by Ed Sawicki
June 29, 2002
The National Institute of Standards and Technology (NIST) has issued the findings of a study it conducted on the cost of buggy software. The cost, $59.5 billion, is borne mostly by consumers of the buggy software. They say "few products of any type other than software are shipped with such high levels of errors."
The study found that over half of all bugs were discovered well after the code was written - mostly when the software was already in the hands of users. Clearly, this suggests a lack of testing but the NIST report says that about 80% of software costs are spent on testing. Something is really wrong. Why isn't testing finding the bugs?
NIST blames this mostly on growing complexity. Popular software is now measured in millions of lines of code. Both programmers and their testing tools are challenged when code size grows very large. But there are other reasons as well:
- Marketing strategies - Time-to-market pressures force programmers to take shortcuts to meet agressive schedules. This helps explain why, for example, a company can hire brilliant programmers but still ship awful products.
- Limited liability by software vendors - Since software vendors are largely insulated from lawsuit, there's little incentive for market leaders (monopolists) to reduce bugs.
- Decreasing average product life expectancy - Many commercial software vendors keep profits high by eating their young. They make their products obsolete within a relatively short time and force consumers to upgrade to the next version of buggy software. Each new version may fix some old bugs but introduce new ones. The cycle is never-ending.
The study does not mention vendors, hardware/software platforms, or software categories as the worst offenders. This is unfortunate because readers could easily get the impression that the entire industry suffers from these problems equally, which is not the case. Generally, open source software quality is much higher than commercial software because its creators are unconcerned about marketing, profits, and liability.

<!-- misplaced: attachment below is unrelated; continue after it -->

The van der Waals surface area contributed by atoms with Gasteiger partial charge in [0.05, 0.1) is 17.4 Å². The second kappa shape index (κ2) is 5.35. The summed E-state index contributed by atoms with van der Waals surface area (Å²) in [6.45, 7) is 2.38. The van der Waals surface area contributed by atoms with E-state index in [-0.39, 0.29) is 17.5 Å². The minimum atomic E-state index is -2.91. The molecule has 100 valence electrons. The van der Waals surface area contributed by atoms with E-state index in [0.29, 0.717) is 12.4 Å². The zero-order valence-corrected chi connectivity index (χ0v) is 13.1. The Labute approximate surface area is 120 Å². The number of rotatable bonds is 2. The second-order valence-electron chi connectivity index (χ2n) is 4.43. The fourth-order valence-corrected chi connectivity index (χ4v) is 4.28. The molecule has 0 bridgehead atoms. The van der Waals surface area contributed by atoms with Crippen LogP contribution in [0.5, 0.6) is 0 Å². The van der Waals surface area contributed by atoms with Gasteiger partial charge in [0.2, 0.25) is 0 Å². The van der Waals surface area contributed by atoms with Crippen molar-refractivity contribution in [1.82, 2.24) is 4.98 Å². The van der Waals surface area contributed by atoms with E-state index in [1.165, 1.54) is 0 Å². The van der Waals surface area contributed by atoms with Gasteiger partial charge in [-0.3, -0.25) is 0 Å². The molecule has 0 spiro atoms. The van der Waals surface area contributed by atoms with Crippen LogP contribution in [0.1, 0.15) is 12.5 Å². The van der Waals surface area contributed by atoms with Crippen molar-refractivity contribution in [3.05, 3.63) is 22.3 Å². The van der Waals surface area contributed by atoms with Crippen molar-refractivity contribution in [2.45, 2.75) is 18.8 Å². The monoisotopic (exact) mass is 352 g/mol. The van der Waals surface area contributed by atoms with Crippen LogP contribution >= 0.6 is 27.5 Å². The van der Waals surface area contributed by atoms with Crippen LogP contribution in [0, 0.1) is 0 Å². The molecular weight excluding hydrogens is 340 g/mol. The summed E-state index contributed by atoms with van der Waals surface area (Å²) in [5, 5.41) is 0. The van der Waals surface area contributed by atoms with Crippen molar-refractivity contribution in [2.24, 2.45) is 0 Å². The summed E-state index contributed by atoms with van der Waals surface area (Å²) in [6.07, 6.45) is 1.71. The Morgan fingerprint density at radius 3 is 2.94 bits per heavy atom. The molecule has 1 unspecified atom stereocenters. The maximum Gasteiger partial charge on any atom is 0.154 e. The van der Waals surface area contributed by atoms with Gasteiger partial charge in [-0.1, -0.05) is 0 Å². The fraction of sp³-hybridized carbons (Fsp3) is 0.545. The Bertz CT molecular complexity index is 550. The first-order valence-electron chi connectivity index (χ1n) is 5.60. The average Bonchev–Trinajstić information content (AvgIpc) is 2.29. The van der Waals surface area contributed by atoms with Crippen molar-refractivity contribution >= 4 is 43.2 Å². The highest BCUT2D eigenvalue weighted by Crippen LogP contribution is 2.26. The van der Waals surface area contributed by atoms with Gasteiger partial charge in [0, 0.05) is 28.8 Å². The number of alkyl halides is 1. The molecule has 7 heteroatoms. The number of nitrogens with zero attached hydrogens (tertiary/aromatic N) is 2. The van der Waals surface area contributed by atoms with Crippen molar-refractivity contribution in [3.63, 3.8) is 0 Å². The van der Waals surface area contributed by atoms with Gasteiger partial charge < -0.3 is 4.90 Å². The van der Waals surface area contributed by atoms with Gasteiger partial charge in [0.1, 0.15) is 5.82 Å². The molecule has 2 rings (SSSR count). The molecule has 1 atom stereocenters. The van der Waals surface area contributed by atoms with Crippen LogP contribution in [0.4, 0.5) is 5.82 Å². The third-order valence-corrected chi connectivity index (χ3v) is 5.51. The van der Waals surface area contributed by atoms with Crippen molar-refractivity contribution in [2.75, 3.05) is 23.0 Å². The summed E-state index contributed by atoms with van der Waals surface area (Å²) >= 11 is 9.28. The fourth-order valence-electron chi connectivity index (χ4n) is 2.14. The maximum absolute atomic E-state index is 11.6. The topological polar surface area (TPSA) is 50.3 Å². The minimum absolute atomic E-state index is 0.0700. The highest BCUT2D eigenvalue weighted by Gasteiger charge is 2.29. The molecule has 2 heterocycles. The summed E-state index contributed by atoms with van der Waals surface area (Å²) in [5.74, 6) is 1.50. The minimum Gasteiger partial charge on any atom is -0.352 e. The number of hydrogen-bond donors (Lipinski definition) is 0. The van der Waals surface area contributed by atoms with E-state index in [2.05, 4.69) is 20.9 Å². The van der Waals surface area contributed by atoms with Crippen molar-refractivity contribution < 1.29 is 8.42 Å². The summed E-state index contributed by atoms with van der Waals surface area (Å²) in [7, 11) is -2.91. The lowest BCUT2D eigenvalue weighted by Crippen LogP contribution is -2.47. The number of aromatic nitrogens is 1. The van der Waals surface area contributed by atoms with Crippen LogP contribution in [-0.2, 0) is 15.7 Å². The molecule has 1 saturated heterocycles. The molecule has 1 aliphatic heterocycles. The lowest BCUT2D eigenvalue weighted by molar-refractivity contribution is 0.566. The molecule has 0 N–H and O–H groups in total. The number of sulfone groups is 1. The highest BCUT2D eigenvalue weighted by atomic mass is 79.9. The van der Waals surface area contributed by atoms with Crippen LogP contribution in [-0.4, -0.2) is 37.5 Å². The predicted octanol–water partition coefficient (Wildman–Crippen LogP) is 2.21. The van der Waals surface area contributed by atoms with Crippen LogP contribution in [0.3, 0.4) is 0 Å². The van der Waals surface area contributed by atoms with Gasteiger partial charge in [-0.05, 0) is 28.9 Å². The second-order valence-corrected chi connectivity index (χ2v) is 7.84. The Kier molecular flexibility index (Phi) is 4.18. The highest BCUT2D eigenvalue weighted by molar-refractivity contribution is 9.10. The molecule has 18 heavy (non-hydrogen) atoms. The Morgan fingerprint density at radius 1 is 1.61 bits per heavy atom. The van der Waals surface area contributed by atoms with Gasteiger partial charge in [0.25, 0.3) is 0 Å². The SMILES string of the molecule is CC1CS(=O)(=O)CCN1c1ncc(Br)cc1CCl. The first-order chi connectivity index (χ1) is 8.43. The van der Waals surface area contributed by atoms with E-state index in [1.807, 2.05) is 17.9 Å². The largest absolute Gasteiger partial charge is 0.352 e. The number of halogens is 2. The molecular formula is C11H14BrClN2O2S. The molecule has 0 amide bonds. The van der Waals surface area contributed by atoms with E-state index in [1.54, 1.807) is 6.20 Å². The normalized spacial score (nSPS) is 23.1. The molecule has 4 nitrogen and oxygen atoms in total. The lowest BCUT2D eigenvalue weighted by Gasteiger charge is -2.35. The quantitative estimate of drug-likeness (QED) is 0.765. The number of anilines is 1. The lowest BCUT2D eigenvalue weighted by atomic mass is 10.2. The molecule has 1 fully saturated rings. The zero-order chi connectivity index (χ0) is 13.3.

The problems mentioned above are self-inflicted. Vendors choose to have these problems. A vendor chooses to keep growing a program until its complexity is such that it can no longer be properly maintained. No programming class or book in the world instructs programmers that "bigger is better". In fact, the reverse is true. Every Unix programmer has been taught that "small is beautiful".
The problem of buggy software was created by the way the commercial software world does business. The solution must come from vendors making business decisions. This is not likely to happen. Buggy software means high profits.
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The NIST report is here: Software Errors Cost U.S. Economy $59.5 Billion Annually and a plain text copy is here.
Another article on the cost of software bugs is The True Cost of a Software Bug
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